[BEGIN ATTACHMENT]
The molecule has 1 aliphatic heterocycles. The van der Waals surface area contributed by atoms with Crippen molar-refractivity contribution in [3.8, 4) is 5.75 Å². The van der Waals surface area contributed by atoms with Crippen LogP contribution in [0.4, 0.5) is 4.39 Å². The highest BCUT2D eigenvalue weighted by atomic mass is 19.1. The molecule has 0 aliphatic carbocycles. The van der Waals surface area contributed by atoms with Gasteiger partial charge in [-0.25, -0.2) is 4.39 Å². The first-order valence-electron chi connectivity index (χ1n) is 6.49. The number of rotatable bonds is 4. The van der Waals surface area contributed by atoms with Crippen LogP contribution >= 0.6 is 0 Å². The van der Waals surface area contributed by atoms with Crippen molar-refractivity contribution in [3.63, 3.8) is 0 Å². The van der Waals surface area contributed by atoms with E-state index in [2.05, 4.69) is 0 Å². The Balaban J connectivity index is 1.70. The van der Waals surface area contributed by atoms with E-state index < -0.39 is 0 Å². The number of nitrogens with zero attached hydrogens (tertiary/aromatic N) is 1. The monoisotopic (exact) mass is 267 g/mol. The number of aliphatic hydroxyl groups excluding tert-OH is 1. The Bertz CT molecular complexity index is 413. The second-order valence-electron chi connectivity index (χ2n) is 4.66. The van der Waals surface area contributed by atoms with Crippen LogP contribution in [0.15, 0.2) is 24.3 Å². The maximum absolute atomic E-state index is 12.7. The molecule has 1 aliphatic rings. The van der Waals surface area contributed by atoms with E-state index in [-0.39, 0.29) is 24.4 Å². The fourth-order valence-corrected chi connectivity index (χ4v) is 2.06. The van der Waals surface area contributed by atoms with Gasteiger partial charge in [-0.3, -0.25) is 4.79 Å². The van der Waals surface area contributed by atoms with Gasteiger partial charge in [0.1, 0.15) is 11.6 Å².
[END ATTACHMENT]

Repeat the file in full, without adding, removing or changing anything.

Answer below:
The molecule has 1 aliphatic heterocycles. The van der Waals surface area contributed by atoms with Crippen molar-refractivity contribution in [3.8, 4) is 5.75 Å². The van der Waals surface area contributed by atoms with Crippen LogP contribution in [0.4, 0.5) is 4.39 Å². The highest BCUT2D eigenvalue weighted by atomic mass is 19.1. The molecule has 0 aliphatic carbocycles. The van der Waals surface area contributed by atoms with Gasteiger partial charge in [-0.25, -0.2) is 4.39 Å². The first-order valence-electron chi connectivity index (χ1n) is 6.49. The number of rotatable bonds is 4. The van der Waals surface area contributed by atoms with Crippen LogP contribution >= 0.6 is 0 Å². The van der Waals surface area contributed by atoms with Crippen molar-refractivity contribution in [3.63, 3.8) is 0 Å². The van der Waals surface area contributed by atoms with E-state index in [2.05, 4.69) is 0 Å². The Balaban J connectivity index is 1.70. The van der Waals surface area contributed by atoms with E-state index < -0.39 is 0 Å². The number of nitrogens with zero attached hydrogens (tertiary/aromatic N) is 1. The monoisotopic (exact) mass is 267 g/mol. The number of aliphatic hydroxyl groups excluding tert-OH is 1. The Bertz CT molecular complexity index is 413. The second-order valence-electron chi connectivity index (χ2n) is 4.66. The van der Waals surface area contributed by atoms with Crippen LogP contribution in [0.15, 0.2) is 24.3 Å². The maximum absolute atomic E-state index is 12.7. The molecule has 1 aliphatic rings. The van der Waals surface area contributed by atoms with E-state index in [-0.39, 0.29) is 24.4 Å². The fourth-order valence-corrected chi connectivity index (χ4v) is 2.06. The van der Waals surface area contributed by atoms with Gasteiger partial charge in [-0.3, -0.25) is 4.79 Å². The van der Waals surface area contributed by atoms with Gasteiger partial charge in [0.1, 0.15) is 11.6 Å².